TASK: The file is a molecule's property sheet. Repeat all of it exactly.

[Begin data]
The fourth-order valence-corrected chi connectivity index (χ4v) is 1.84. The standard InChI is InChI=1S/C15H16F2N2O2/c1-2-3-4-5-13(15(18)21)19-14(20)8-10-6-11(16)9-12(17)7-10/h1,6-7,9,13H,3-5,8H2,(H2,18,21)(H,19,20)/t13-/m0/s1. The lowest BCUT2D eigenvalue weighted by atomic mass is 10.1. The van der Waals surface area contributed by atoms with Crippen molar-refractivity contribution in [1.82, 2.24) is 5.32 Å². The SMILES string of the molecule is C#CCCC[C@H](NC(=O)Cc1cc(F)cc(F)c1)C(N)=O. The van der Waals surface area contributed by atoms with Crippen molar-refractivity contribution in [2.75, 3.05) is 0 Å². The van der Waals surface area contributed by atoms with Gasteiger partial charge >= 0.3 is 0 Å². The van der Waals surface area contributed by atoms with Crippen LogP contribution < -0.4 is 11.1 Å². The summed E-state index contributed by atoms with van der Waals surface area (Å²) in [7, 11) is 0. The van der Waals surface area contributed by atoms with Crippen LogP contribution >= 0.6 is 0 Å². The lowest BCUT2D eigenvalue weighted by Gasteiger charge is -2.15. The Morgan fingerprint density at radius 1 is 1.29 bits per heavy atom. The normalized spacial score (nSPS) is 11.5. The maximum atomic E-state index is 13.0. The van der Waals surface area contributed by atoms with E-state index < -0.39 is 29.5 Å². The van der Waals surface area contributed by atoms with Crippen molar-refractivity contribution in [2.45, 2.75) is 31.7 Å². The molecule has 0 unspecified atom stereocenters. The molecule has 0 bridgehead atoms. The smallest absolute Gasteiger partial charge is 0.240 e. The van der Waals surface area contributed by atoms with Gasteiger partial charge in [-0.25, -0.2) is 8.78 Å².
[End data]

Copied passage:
The fourth-order valence-corrected chi connectivity index (χ4v) is 1.84. The standard InChI is InChI=1S/C15H16F2N2O2/c1-2-3-4-5-13(15(18)21)19-14(20)8-10-6-11(16)9-12(17)7-10/h1,6-7,9,13H,3-5,8H2,(H2,18,21)(H,19,20)/t13-/m0/s1. The lowest BCUT2D eigenvalue weighted by atomic mass is 10.1. The van der Waals surface area contributed by atoms with Crippen molar-refractivity contribution in [1.82, 2.24) is 5.32 Å². The SMILES string of the molecule is C#CCCC[C@H](NC(=O)Cc1cc(F)cc(F)c1)C(N)=O. The van der Waals surface area contributed by atoms with Crippen molar-refractivity contribution in [2.75, 3.05) is 0 Å². The van der Waals surface area contributed by atoms with Gasteiger partial charge >= 0.3 is 0 Å². The van der Waals surface area contributed by atoms with Crippen LogP contribution < -0.4 is 11.1 Å². The summed E-state index contributed by atoms with van der Waals surface area (Å²) in [7, 11) is 0. The van der Waals surface area contributed by atoms with Crippen LogP contribution >= 0.6 is 0 Å². The lowest BCUT2D eigenvalue weighted by Gasteiger charge is -2.15. The Morgan fingerprint density at radius 1 is 1.29 bits per heavy atom. The normalized spacial score (nSPS) is 11.5. The maximum atomic E-state index is 13.0. The van der Waals surface area contributed by atoms with E-state index < -0.39 is 29.5 Å². The van der Waals surface area contributed by atoms with Crippen molar-refractivity contribution in [2.45, 2.75) is 31.7 Å². The molecule has 0 unspecified atom stereocenters. The molecule has 0 bridgehead atoms. The smallest absolute Gasteiger partial charge is 0.240 e. The van der Waals surface area contributed by atoms with Gasteiger partial charge in [-0.25, -0.2) is 8.78 Å².